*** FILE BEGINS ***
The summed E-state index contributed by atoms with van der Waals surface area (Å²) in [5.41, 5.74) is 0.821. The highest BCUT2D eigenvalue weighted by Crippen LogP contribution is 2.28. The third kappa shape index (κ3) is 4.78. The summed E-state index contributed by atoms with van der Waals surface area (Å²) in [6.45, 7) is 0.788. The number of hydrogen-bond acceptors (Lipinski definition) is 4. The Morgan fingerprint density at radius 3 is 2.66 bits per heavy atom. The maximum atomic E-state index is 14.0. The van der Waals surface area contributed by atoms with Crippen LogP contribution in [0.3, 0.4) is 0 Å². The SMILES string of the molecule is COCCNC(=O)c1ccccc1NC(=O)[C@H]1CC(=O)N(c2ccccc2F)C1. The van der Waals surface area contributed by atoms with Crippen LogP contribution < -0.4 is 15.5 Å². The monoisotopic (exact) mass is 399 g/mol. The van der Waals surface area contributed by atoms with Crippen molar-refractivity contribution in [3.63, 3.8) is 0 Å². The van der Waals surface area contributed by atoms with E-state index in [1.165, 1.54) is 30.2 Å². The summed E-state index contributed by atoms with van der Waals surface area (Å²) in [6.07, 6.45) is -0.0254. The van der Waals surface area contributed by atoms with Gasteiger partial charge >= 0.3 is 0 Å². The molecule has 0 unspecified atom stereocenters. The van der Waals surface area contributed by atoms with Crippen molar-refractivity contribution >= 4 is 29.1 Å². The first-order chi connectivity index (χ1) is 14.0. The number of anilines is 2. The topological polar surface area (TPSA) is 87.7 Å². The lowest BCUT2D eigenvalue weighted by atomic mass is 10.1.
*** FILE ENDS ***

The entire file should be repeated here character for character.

The summed E-state index contributed by atoms with van der Waals surface area (Å²) in [5.41, 5.74) is 0.821. The highest BCUT2D eigenvalue weighted by Crippen LogP contribution is 2.28. The third kappa shape index (κ3) is 4.78. The summed E-state index contributed by atoms with van der Waals surface area (Å²) in [6.45, 7) is 0.788. The number of hydrogen-bond acceptors (Lipinski definition) is 4. The Morgan fingerprint density at radius 3 is 2.66 bits per heavy atom. The maximum atomic E-state index is 14.0. The van der Waals surface area contributed by atoms with Crippen LogP contribution in [0.3, 0.4) is 0 Å². The SMILES string of the molecule is COCCNC(=O)c1ccccc1NC(=O)[C@H]1CC(=O)N(c2ccccc2F)C1. The van der Waals surface area contributed by atoms with Crippen LogP contribution < -0.4 is 15.5 Å². The monoisotopic (exact) mass is 399 g/mol. The van der Waals surface area contributed by atoms with Crippen molar-refractivity contribution in [3.63, 3.8) is 0 Å². The van der Waals surface area contributed by atoms with E-state index in [1.165, 1.54) is 30.2 Å². The summed E-state index contributed by atoms with van der Waals surface area (Å²) in [6.07, 6.45) is -0.0254. The van der Waals surface area contributed by atoms with Gasteiger partial charge >= 0.3 is 0 Å². The molecule has 0 unspecified atom stereocenters. The van der Waals surface area contributed by atoms with Crippen molar-refractivity contribution >= 4 is 29.1 Å². The first-order chi connectivity index (χ1) is 14.0. The number of anilines is 2. The topological polar surface area (TPSA) is 87.7 Å². The lowest BCUT2D eigenvalue weighted by atomic mass is 10.1.